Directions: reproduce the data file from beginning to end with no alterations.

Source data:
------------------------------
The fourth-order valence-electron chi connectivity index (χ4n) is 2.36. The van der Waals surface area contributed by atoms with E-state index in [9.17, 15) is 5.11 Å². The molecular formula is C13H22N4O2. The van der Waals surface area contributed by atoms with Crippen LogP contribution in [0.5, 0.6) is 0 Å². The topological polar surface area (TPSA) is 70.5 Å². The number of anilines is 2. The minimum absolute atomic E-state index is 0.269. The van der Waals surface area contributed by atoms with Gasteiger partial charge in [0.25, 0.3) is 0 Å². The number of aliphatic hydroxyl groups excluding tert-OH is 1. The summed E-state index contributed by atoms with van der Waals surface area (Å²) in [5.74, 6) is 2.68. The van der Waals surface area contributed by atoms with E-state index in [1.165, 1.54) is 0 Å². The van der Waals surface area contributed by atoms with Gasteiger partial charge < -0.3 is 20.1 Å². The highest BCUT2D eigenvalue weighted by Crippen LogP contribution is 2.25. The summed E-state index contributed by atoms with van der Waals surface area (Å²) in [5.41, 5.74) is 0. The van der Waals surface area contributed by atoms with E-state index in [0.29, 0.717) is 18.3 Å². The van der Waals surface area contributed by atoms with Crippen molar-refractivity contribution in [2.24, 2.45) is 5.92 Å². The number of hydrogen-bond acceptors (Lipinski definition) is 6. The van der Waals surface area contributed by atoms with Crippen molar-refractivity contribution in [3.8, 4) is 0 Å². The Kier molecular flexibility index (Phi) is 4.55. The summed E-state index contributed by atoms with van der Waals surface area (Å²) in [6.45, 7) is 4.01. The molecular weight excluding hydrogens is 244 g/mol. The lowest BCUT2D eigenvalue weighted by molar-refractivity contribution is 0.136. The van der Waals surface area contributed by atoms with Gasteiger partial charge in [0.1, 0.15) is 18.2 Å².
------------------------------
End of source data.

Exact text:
The fourth-order valence-electron chi connectivity index (χ4n) is 2.36. The van der Waals surface area contributed by atoms with E-state index in [9.17, 15) is 5.11 Å². The molecular formula is C13H22N4O2. The van der Waals surface area contributed by atoms with Crippen LogP contribution in [0.5, 0.6) is 0 Å². The topological polar surface area (TPSA) is 70.5 Å². The number of anilines is 2. The minimum absolute atomic E-state index is 0.269. The van der Waals surface area contributed by atoms with Gasteiger partial charge in [0.25, 0.3) is 0 Å². The number of aliphatic hydroxyl groups excluding tert-OH is 1. The summed E-state index contributed by atoms with van der Waals surface area (Å²) in [5.74, 6) is 2.68. The van der Waals surface area contributed by atoms with E-state index in [1.165, 1.54) is 0 Å². The van der Waals surface area contributed by atoms with Gasteiger partial charge < -0.3 is 20.1 Å². The highest BCUT2D eigenvalue weighted by Crippen LogP contribution is 2.25. The summed E-state index contributed by atoms with van der Waals surface area (Å²) in [5.41, 5.74) is 0. The van der Waals surface area contributed by atoms with E-state index in [0.29, 0.717) is 18.3 Å². The van der Waals surface area contributed by atoms with Crippen molar-refractivity contribution in [2.24, 2.45) is 5.92 Å². The number of hydrogen-bond acceptors (Lipinski definition) is 6. The van der Waals surface area contributed by atoms with Crippen molar-refractivity contribution in [3.8, 4) is 0 Å². The Kier molecular flexibility index (Phi) is 4.55. The summed E-state index contributed by atoms with van der Waals surface area (Å²) in [6.45, 7) is 4.01. The molecular weight excluding hydrogens is 244 g/mol. The lowest BCUT2D eigenvalue weighted by molar-refractivity contribution is 0.136. The van der Waals surface area contributed by atoms with Gasteiger partial charge in [0.1, 0.15) is 18.2 Å².